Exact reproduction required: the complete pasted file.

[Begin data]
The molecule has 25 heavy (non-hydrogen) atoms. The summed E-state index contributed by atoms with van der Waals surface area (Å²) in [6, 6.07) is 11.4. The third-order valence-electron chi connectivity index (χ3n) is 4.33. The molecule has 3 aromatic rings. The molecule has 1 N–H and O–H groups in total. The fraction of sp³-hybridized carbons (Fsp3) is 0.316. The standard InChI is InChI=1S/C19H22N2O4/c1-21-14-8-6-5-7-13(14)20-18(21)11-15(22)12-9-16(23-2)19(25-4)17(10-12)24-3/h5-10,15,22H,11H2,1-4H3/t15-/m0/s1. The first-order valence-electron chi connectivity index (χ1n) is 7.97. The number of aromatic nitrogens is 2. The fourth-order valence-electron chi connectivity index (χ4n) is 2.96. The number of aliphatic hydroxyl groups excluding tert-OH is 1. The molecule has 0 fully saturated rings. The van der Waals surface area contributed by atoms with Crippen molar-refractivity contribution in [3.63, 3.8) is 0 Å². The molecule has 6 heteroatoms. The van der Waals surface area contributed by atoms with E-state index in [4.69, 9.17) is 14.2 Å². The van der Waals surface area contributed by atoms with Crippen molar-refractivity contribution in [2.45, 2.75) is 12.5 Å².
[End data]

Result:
The molecule has 25 heavy (non-hydrogen) atoms. The summed E-state index contributed by atoms with van der Waals surface area (Å²) in [6, 6.07) is 11.4. The third-order valence-electron chi connectivity index (χ3n) is 4.33. The molecule has 3 aromatic rings. The molecule has 1 N–H and O–H groups in total. The fraction of sp³-hybridized carbons (Fsp3) is 0.316. The standard InChI is InChI=1S/C19H22N2O4/c1-21-14-8-6-5-7-13(14)20-18(21)11-15(22)12-9-16(23-2)19(25-4)17(10-12)24-3/h5-10,15,22H,11H2,1-4H3/t15-/m0/s1. The first-order valence-electron chi connectivity index (χ1n) is 7.97. The number of aromatic nitrogens is 2. The fourth-order valence-electron chi connectivity index (χ4n) is 2.96. The number of aliphatic hydroxyl groups excluding tert-OH is 1. The molecule has 0 fully saturated rings. The van der Waals surface area contributed by atoms with Crippen molar-refractivity contribution in [3.63, 3.8) is 0 Å². The molecule has 6 heteroatoms. The van der Waals surface area contributed by atoms with E-state index in [4.69, 9.17) is 14.2 Å². The van der Waals surface area contributed by atoms with Crippen molar-refractivity contribution in [2.45, 2.75) is 12.5 Å².